This year-long research seminar is the equivalent of a research colloquium in a PhD program. During the Autumn quarter, students will read, discuss, and critique some of the most influential law review articles from the twentieth century, as well as newer papers that extend and apply those canonical ideas to modern legal problems. The readings will consist of a healthy mix of public law and private law, and various scholarly methodologies. During the Autumn quarter, students will write short research papers on the readings. Students will also work with faculty to identify a topic for a substantial research paper. During the Winter quarter, the seminar will not meet in formal sessions, but each student will work on his or her research paper and will meet individually with the instructors to assess the paper’s progress. During the Spring quarter, the seminar will reconvene, and students will workshop their drafts (i.e., each student will circulate his or her draft in advance and answer questions from students and faculty). Students will receive an Autumn quarter grade based on the reaction papers, discussion facilitation, and class participation. Students will receive a separate grade for the Winter and Spring quarters based on the quality of their research papers and class participation. Every student must enroll for the entire year; students may not drop the class after the Autumn quarter. Students may only enroll with the permission of the instructors. Students interested in enrolling should email Professors Malani and Masur a resume and a one-paragraph statement explaining why they would like to enroll in the seminar no later than August 19, 2015.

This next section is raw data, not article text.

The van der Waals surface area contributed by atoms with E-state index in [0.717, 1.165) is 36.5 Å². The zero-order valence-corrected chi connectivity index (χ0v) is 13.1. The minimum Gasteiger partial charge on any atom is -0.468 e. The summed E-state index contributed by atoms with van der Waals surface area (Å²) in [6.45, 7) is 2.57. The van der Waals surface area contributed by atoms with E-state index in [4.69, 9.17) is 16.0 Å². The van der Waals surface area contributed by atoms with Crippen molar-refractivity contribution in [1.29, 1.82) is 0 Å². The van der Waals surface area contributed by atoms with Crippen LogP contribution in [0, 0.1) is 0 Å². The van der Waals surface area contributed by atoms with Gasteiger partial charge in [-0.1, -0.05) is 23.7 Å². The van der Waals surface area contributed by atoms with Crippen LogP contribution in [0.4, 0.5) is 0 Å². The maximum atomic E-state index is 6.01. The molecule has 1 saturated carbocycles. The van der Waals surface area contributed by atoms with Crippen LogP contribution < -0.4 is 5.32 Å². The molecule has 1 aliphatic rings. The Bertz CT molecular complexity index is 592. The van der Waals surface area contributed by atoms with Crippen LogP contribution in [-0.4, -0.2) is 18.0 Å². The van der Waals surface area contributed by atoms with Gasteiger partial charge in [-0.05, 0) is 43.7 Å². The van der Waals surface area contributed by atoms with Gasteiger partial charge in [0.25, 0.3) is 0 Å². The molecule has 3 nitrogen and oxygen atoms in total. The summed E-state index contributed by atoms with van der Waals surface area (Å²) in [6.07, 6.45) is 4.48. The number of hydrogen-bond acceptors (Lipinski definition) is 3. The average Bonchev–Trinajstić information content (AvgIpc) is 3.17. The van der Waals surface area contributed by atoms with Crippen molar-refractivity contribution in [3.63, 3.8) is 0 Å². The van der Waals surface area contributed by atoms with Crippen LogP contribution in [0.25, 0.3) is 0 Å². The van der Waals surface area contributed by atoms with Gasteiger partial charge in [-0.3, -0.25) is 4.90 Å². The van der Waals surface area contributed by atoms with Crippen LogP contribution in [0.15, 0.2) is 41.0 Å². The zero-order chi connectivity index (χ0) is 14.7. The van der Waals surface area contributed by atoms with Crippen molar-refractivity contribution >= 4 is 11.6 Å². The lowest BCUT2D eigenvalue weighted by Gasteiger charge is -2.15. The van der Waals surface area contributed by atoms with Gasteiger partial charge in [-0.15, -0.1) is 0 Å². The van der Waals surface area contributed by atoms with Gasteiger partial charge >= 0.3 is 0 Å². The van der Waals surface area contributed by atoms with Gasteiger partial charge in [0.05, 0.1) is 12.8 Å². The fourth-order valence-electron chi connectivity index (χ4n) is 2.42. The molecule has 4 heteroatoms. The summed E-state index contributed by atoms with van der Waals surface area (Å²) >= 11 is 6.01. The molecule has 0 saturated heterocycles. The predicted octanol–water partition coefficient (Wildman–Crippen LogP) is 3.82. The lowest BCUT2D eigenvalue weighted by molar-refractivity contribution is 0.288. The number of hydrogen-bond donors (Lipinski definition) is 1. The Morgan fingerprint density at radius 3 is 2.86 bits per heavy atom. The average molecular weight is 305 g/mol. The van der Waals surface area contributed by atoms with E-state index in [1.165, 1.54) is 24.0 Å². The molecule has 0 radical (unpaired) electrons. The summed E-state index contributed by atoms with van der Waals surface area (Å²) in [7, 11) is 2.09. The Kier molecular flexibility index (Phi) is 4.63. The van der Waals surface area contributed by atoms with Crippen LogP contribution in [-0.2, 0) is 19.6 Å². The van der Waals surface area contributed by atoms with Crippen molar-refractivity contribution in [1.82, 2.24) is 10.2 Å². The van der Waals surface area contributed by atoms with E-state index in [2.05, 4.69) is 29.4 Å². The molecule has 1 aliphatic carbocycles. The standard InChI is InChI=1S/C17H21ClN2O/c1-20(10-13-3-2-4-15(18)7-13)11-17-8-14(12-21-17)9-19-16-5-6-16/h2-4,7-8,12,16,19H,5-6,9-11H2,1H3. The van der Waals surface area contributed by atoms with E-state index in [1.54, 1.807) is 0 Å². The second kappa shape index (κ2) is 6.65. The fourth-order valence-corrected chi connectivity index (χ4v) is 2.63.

Winter 2016
Anup Malani, Jonathan Masur
Greenberg Seminar: Crime and Politics in Charm City: A Portrait of the Urban Drug War
LAWS 95902
We will explore a series of works on urban crime, politics, and policing, with an emphasis on the City of Baltimore: David Simon, “Homicide: A Year on the Killing Streets,” Sudhir Venkatesh, “Gang Leader for a Day,” Jill Loevy, “Ghettoside: A True Story of Murder in America,” and all of “The Wire.” We will focus particularly on the drug war – the economics and violence of the trade; the culture of the police bureaucracy; alternative law enforcement strategies such as informants and wiretapping; the politics of race, crime rates, and legalization; and the effects of addiction. But these works also examine the effects of declining blue collar jobs and weakening labor unions; the effects of race, incumbency, and corruption on local politics; the challenges and failures of urban education and child welfare agencies; and the role of the city newspaper in self-governance. Preference is given to 3L students. Graded Pass/Fail.